From Shakespeare to Lord Alfred Tennyson, to Carol Ann Duffy. Our English literature curriculum is filled with revered authors who have produced seminal pieces that have shaped our way of thinking and blossomed new pioneering literature. Year after year students in the UK engage with poems such as La Belle Dams Sans Merci, grapple with the tragic hamartia of Macbeth and Othello and explore the post-modernist literature of Havisham, and War Photographer. Yet as the famous poet Benjamin Zephaniah stated, “a change is needed in the curriculum to truly represent an authentic Britain.”
Policy and Research Analyst, Dyslexia Commission
The diversity gap in our curriculum
The BBC have released new research that shows less than 1% of authors studied at GCSE English Literature level in England are from ethnic minority backgrounds. Further to this, as the BBC report highlighted, researchers investigating this trend found that 82% of students in England at GCSE level could not remember ever studying a book from an author from a minority background. In addition, only 0.7% of students answered an exam question on a book by a black, Asian, or ethnic minority author.
The Penguin and The Runnymede Trust, Lit in Colour found that 70% of young people surveyed want a more diverse curriculum. In light of this, it is clear that the calls for increased diversity are not only coming from notable speakers such as Zephaniah – there is a clear call from students to explore minority authors.
How diversifying the curriculum is done
The race equality charter at Keele University summarised this understanding under the campaign to decolonize the curriculum. They surmised that this requires the creation of spaces and resources for a dialogue among all members of the educational fora. This calls for a new format on how teachers, university lecturers and pupils across the educational system imagine and envision all cultures and knowledge systems in the curriculum to increase respect for what is being taught and how this frames the world.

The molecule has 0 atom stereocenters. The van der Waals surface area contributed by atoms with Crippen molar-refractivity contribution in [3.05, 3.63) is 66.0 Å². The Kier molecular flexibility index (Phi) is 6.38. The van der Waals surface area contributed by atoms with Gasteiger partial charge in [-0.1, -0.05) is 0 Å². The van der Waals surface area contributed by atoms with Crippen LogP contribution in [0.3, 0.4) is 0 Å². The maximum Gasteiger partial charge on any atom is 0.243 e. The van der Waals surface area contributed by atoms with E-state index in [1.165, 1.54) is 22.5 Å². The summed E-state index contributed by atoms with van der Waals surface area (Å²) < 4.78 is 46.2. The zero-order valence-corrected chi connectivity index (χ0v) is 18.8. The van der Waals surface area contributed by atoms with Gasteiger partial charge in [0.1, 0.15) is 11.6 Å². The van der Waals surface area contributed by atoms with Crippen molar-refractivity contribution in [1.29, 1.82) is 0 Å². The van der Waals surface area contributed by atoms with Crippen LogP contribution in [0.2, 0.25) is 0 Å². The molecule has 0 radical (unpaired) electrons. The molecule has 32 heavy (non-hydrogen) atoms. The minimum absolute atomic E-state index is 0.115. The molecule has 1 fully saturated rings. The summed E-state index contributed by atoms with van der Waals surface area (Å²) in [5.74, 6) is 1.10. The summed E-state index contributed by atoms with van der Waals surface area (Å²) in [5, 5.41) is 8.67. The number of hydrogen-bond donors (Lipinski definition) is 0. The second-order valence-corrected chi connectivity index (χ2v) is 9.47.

Whilst questioning the number of minority authors in the GCSE texts is a positive step in the right direction, a fundamental question remains – does this truly change the power structures behind how literature is taught and retained beyond the secondary school classroom? To answer this question, we must look beyond the desire to diversify and look to increase the authority behind diverse texts.
Private schools and curriculum change
In this the social currency of retaining knowledge of Shakespeare’s works should in theory be equal to retaining knowledge of authors such as Chinua Achebe or Chimamanda Ngozi Adichie. How do we do this you may question. While this is no small feat, it begins outside of the classroom and unfortunately will need the private educational sector to get behind this. Schools such as Eton, St Paul’s School, Wycombe Abbey, and Westminster School will need to lead the power shift in the knowledge space by dramatically increasing the study of black and Asian scholars in the curriculum.
By doing this, the product of pupils in the private sector who typically inhabit the highest earning industries will begin to expand the knowledge base and power behind minority writers. The dangers in leading a sole state school approach mean that whilst state school-educated students emerge understanding minority writers – this educational bank won’t be translated into diversity or appreciation of minority writers in the employment market.
The citadel of English literature is an expression of understanding and appreciation of diverse world views. Authentic appreciation and (educational bank) of diverse thinkers cannot occur if this is constrained in a single class complex. For real change to all pupils’ understandings and diversifying pupils’ educational bank of literature thinkers, we must ensure that the private educational sector plays a significant role in diversifying and decolonizing the curriculum.